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Damage to “Maring” farm reaches 979.97 million yen and affects 35,000 farmers

More than 35,000 farmers in eight regions have lost nearly a billion pesos in income due to the recent onslaught of Typhoon “Maring”, according to the latest assessment from the Ministry of Agriculture (DA) on Thursday.

DA reported that agricultural damage and losses in Cordillera Administrative Region, Ilocos Region, Cagayan Valley, Central Luzon, Bicol Region, Western Visayas and Central Visayas reached 979, 97 million pesos. The DA added that Maring affected 52,132 hectares of farmland with a production loss of 59,514 metric tons (MT).

“Affected products include rice, maize, high value crops, livestock and fisheries. These values ​​are subject to validation, ”said DA.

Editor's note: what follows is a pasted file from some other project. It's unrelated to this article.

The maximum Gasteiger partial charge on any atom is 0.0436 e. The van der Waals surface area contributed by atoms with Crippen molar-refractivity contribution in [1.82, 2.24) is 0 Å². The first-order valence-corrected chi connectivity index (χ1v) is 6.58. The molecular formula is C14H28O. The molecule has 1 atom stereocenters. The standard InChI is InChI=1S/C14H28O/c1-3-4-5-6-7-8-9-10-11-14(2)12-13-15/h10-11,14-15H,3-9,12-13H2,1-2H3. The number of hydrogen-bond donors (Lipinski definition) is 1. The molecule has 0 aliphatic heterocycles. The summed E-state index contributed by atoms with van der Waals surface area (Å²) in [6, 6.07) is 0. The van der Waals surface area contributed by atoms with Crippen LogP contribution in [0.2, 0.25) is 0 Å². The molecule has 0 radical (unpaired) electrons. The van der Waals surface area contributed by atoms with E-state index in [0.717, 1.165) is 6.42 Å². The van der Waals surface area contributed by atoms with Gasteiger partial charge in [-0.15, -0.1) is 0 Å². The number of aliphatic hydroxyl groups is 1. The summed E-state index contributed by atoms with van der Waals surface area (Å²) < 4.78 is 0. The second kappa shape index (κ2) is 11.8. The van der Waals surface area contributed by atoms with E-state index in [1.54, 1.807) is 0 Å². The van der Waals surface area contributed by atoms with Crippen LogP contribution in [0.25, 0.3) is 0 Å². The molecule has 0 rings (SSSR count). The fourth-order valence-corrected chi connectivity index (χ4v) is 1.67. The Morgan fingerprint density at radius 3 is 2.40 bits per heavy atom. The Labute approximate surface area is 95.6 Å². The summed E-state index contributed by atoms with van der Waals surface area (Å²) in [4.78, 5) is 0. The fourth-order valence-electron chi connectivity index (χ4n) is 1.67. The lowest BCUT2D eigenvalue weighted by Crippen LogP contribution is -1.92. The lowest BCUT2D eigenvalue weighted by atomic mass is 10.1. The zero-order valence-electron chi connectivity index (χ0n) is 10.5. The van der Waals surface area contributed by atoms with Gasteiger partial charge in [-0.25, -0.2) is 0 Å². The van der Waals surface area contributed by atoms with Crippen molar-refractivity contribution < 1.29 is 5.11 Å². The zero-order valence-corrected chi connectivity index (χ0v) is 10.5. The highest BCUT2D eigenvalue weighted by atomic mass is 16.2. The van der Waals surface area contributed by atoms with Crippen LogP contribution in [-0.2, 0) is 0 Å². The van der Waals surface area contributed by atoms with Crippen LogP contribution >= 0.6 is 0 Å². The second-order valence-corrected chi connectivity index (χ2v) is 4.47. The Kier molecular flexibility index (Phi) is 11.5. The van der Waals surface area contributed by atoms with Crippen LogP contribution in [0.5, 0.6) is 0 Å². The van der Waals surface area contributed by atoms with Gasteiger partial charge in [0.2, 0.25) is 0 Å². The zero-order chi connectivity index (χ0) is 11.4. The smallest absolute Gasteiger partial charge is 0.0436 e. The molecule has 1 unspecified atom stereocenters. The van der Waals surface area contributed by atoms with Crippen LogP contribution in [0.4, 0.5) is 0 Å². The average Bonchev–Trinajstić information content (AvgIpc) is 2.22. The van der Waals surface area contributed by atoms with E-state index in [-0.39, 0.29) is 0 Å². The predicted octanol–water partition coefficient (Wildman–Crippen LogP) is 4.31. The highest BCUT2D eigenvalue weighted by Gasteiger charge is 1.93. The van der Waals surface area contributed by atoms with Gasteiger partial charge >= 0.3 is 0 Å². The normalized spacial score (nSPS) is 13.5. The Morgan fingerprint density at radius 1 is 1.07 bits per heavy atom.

The DA said most or about 79.72 percent of total agricultural losses were recorded in the rice industry. The DA added that rice farmers lost 45,491 tons of produce worth 781.3 million pesos planted on 43,912 hectares of land.

According to DA, corn growers lost 121.4 million pesos as Maring damaged 7,870 tonnes of produce planted on 6,750 hectares of farms.

The DA added that the High Value Added Crops (HVC) sector recorded 59.3 million pesos in damage and loss after Maring affected 1,470 hectares of farms with an estimated volume loss of 6,153 MT.

In addition, around 2,648 head of cattle and poultry (chickens, cattle, carabao, horses, goats, ducks and sheep) were affected by Maring with damage estimated at 6.2 million pesos, according to DA.

The DA added that the fishing industry suffered damage and losses worth P 11.8 million after Maring affected ponds and fishing boats.

The DA has allocated a Rapid Response Fund (FRR) in the amount of 172 million pesos for the rehabilitation of the affected areas, while a total of 168,998 bags of rice seeds, 16,601 bags of maize seeds and 1,480 kilograms of assorted vegetables will be distributed to the victims. Farmers.